The Stigma of Suicide

I ran across these statistics today and wanted to try and raise awareness on the topic of Suicide among the young. Many are shocked when they hear of a young child who died by suicide. It’s not a topic often addressed because of ‘The Stigma of Suicide’.

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Watch for these signs. They may indicate someone is thinking about suicide. The more signs you see, the greater the risk. (YSPP)

  • A previous suicide attempt
  • Current talk of suicide or making a plan
  • Strong wish to die or a preoccupation with death
  • Giving away prized possessions
  • Signs of depression, such as moodiness, hopelessness, withdrawal
  • Increased alcohol and/or other drug use
  • Hinting at not being around in the future or saying good-bye

These warning signs are especially noteworthy in light of:

  • a recent death or suicide of a friend or family member
  • a recent break-up with a boyfriend or girlfriend, or conflict with parents
  • news reports of other suicides by young people in the same school or community

Other key risk factors include:

  • Readily accessible firearms
  • Impulsiveness and taking unnecessary risks
  • Lack of connection to family and friends (no one to talk to)

What to do if you see the warning signs?
If a friend mentions suicide, take it seriously. If he or she has expressed an immediate plan, or has access to a gun or other potentially deadly means, do not leave him or her alone. Get help immediately.

These steps can be effective:

1- Show you care …

Often, suicidal thinking comes from a wish to end deep psychological pain. Death seems like the only way out. But it isn’t. Let the person know you really care. Talk about your feelings and ask about his or hers. Listen carefully to what they have to say.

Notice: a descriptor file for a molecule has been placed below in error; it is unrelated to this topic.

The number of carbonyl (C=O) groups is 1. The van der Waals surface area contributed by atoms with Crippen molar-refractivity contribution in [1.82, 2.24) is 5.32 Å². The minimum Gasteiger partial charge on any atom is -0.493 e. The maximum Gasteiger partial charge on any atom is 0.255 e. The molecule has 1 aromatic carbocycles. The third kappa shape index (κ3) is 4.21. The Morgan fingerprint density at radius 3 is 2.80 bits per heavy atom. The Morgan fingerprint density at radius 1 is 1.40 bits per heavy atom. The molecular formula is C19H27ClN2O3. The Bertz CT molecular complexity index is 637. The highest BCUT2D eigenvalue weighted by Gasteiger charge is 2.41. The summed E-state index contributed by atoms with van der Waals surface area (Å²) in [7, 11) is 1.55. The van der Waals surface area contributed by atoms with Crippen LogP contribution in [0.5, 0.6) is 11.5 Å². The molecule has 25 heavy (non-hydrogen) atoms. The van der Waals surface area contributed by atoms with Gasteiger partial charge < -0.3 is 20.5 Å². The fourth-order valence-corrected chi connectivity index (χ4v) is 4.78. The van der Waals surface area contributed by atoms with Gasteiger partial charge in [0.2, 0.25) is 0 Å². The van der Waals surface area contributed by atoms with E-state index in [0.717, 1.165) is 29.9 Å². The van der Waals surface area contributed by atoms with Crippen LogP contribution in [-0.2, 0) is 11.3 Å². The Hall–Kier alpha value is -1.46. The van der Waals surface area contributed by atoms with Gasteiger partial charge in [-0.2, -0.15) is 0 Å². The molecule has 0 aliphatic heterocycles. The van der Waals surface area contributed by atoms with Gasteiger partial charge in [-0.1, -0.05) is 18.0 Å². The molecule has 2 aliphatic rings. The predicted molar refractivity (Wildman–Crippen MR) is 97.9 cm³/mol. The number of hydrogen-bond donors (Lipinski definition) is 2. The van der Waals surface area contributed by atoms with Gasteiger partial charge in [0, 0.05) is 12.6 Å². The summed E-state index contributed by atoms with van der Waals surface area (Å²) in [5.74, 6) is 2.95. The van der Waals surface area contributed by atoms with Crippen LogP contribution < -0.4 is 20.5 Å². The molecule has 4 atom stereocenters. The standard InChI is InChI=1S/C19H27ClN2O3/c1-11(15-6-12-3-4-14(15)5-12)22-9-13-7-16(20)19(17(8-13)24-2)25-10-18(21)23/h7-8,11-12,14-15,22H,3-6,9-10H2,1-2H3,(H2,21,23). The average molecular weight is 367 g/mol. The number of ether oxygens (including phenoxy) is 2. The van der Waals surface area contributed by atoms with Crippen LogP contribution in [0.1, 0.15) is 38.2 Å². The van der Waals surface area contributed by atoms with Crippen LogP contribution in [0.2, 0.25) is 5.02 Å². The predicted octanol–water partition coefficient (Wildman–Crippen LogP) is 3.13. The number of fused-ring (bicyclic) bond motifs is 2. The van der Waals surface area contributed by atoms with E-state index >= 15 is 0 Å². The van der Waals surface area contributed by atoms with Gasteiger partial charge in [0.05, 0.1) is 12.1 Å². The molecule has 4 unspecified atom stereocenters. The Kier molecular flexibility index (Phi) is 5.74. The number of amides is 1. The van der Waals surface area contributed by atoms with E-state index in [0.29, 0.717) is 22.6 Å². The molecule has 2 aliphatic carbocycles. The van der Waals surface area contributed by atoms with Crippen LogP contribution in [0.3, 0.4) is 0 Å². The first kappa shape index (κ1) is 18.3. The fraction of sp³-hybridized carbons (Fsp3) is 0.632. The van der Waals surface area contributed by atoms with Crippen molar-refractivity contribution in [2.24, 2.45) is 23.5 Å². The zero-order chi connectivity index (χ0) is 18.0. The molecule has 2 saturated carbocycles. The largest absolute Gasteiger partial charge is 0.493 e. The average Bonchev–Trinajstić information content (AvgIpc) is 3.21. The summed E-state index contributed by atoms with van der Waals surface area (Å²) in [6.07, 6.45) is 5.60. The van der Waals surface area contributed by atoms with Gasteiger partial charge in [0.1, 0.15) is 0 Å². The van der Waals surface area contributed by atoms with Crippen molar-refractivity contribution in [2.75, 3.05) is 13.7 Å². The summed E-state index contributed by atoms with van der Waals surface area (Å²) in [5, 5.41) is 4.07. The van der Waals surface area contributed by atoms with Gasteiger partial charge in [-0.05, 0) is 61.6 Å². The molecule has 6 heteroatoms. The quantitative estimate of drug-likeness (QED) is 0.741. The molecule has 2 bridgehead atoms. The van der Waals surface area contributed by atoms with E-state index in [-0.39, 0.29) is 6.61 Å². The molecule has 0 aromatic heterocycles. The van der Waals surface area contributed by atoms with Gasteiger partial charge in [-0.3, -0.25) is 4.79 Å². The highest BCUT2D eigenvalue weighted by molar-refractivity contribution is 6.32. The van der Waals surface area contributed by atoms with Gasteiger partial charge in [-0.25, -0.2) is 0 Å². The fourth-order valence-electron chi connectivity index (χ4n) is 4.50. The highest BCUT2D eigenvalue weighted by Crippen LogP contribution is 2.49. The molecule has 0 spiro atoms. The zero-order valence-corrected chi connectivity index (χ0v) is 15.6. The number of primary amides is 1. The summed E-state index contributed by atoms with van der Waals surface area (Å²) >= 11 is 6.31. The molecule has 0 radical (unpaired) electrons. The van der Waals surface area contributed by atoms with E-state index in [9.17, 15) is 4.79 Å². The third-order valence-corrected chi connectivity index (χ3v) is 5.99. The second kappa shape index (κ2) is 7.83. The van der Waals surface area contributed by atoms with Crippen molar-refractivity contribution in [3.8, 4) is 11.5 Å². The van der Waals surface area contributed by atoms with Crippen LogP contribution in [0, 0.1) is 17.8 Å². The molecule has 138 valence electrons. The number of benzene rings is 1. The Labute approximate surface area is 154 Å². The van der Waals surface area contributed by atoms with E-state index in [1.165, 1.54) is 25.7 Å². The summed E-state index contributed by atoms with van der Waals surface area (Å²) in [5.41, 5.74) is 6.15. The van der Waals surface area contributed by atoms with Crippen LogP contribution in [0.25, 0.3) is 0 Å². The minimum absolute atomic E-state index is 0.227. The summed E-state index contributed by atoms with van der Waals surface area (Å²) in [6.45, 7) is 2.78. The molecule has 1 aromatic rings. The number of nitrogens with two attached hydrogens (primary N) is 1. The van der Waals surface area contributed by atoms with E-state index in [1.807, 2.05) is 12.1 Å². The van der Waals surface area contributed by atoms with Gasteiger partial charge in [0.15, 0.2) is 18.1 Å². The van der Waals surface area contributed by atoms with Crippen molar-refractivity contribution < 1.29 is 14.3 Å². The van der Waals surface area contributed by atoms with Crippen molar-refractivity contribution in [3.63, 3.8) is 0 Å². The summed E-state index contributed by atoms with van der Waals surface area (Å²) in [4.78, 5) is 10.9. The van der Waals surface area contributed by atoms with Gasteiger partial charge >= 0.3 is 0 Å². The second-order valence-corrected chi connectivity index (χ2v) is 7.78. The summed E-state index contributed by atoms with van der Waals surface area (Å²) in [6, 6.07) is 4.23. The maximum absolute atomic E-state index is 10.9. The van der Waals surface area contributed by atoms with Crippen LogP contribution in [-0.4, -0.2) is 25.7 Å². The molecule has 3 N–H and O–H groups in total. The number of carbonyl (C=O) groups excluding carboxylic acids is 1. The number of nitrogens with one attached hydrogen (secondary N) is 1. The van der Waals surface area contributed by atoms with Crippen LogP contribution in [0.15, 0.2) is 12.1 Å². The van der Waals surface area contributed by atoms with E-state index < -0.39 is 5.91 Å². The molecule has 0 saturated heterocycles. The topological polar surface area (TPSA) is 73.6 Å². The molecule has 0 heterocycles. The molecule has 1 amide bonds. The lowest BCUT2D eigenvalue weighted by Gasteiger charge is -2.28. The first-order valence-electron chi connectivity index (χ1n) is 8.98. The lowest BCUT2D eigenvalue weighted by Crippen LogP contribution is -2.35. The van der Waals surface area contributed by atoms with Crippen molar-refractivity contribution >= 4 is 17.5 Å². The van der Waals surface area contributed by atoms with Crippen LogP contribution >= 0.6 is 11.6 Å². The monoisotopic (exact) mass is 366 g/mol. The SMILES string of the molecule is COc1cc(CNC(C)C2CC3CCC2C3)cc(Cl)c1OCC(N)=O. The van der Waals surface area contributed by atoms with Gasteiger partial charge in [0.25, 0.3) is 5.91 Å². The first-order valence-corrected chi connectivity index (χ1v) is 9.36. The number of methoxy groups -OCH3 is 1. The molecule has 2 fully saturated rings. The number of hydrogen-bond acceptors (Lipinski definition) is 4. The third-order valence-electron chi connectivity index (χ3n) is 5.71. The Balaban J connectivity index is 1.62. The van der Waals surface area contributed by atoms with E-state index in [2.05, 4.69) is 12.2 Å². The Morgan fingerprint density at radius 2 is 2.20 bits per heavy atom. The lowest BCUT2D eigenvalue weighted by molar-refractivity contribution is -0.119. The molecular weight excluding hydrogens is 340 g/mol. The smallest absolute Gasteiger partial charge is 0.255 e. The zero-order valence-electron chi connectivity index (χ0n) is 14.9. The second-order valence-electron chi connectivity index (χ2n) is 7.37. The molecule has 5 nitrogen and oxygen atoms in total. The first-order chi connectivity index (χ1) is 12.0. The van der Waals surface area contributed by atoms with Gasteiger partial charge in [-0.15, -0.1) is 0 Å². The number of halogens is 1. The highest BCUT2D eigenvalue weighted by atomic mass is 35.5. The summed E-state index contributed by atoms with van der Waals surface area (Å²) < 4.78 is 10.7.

“I’m worried about you, about how you feel.”
”You mean a lot to me. I want to help.”
”I’m here, if you need someone to talk to.”

2- Ask the question …

Don’t hesitate to raise the subject. Talking with young people about suicide won’t put the idea in their heads. Chances are, if you’ve observed any of the warning signs, they’re already thinking about it. Be direct in a caring, non-confrontational way. Get the conversation started.

“Are you thinking about suicide?”
”Do you really want to die?”
“Do you want your problems to go away?”

3- Get help …

Never keep talk of suicide a secret, even if they ask you to. It’s better to risk a friendship than a life. Do not try to handle the situation on your own. You can be the most help by referring your friend to someone with professional skills to provide the help that he or she needs, while you continue to offer support.

“I know where we can get some help.”
”Let’s talk to someone who can help…let’s call the crisis line,now.”
“I can go with you to get some help.”

I’m posting this because for me, Suicide is personal. I attempted suicide at age fourteen and again at 39; I have two relatives that chose this route, one of which was nineteen years old; I have a good friend that went this way, as well.